Today’s post is nothing more than an opinion, but speculation about the future of the Last Will and Testament. For the most part, the field of law is very traditional. Lawyers are generally speaking slow adopters of technology, and the law itself is painfully slow to adapt to change. But the World we live in is changing dramatically quickly and technology is becoming a core part of most people’s lives. Especially the lives of our children growing up who are always connected, always trying new things, and quick to understand and use new services and technologies. You only have to look at the legal issues surrounding things like intellectual property, content streaming, Wikileaks or even something as simple as taxation to see how difficult it is for the law to tackle the new hyper-connected World. At LegalWills we witnessed an attempt at intellectual property theft with developers on the other side of the World trying to reverse engineer our services and found that legally there was very little we could do about it. The US patent office is coming under increasing criticism for granting patents for technologies that they clearly barely understand and almost every day we see frivolous claims for things like social networking. In fact Twitter has been sued for patent infringement countless times in the last year including this one for mass notifications, Facebook have also had their share. including infringing on “System for creating a community for users with common interests to interact in”. One of the more famous claims was BT’s claim on links on a website !!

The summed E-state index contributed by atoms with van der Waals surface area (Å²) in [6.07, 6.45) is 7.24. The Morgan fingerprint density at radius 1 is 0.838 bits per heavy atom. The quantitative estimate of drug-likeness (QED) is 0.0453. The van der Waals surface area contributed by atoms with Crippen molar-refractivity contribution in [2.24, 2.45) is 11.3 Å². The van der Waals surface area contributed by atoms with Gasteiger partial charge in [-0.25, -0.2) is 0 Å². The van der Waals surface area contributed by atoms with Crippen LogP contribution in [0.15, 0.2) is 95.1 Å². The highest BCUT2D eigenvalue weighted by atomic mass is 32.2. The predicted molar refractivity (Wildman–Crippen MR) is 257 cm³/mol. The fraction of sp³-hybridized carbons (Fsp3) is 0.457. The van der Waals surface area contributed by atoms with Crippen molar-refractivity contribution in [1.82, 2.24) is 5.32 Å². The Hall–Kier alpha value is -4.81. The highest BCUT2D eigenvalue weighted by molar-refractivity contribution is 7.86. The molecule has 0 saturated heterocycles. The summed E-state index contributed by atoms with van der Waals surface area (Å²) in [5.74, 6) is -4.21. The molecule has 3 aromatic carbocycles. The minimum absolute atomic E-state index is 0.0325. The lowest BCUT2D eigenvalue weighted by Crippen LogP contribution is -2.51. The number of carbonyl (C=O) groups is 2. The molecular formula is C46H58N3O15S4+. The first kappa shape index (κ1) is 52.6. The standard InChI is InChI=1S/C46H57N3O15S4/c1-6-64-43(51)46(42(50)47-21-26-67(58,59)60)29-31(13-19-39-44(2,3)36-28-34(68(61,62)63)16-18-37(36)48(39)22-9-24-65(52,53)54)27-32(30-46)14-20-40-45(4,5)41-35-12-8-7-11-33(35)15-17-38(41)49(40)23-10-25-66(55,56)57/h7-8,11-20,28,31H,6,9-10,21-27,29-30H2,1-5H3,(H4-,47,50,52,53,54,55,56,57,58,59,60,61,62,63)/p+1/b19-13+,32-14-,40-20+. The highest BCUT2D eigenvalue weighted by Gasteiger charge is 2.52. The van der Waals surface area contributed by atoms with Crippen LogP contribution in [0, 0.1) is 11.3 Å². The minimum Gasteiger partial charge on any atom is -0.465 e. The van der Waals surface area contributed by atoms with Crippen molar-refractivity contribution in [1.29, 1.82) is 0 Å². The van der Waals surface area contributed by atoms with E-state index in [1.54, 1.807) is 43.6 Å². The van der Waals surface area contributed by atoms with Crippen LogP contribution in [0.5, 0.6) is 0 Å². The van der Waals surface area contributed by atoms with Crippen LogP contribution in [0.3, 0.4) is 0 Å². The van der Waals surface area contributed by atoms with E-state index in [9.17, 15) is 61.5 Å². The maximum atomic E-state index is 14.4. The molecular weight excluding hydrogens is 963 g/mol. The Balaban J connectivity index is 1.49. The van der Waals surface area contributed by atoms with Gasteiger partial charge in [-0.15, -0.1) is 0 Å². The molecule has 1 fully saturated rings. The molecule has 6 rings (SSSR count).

But this is all a prelude to the Wills discussion. Today a Will must be written (usually on paper, but in theory written on something is fine like a handwritten Will on a piece of wood) and then signed in the presence of witnesses to become a legal document. So what is the long-term viability of this law? It seems that our children will find writing on a piece of paper a little anachronistic in 20 years time, especially when it’s such an ineffective tool; somebody has to find it, hope that it hasn’t been burned or destroyed, hope that nobody has meddled with it, inserted pages, removed pages, it hasn’t been lost, the version that they have is indeed the Last Will and Testament and not an old version. Writing on a piece of paper is a horribly inefficient way of preparing a Last Will and Testament especially with the tools available to us today. Surely in 20 years time the law will allow for video Wills, Wills that have been stored online in an encrypted format, barcoded Wills, even hologram Wills (rather than holographic Wills). What about a Will written on Facebook or whatever Facebook happens to be in 20 years time?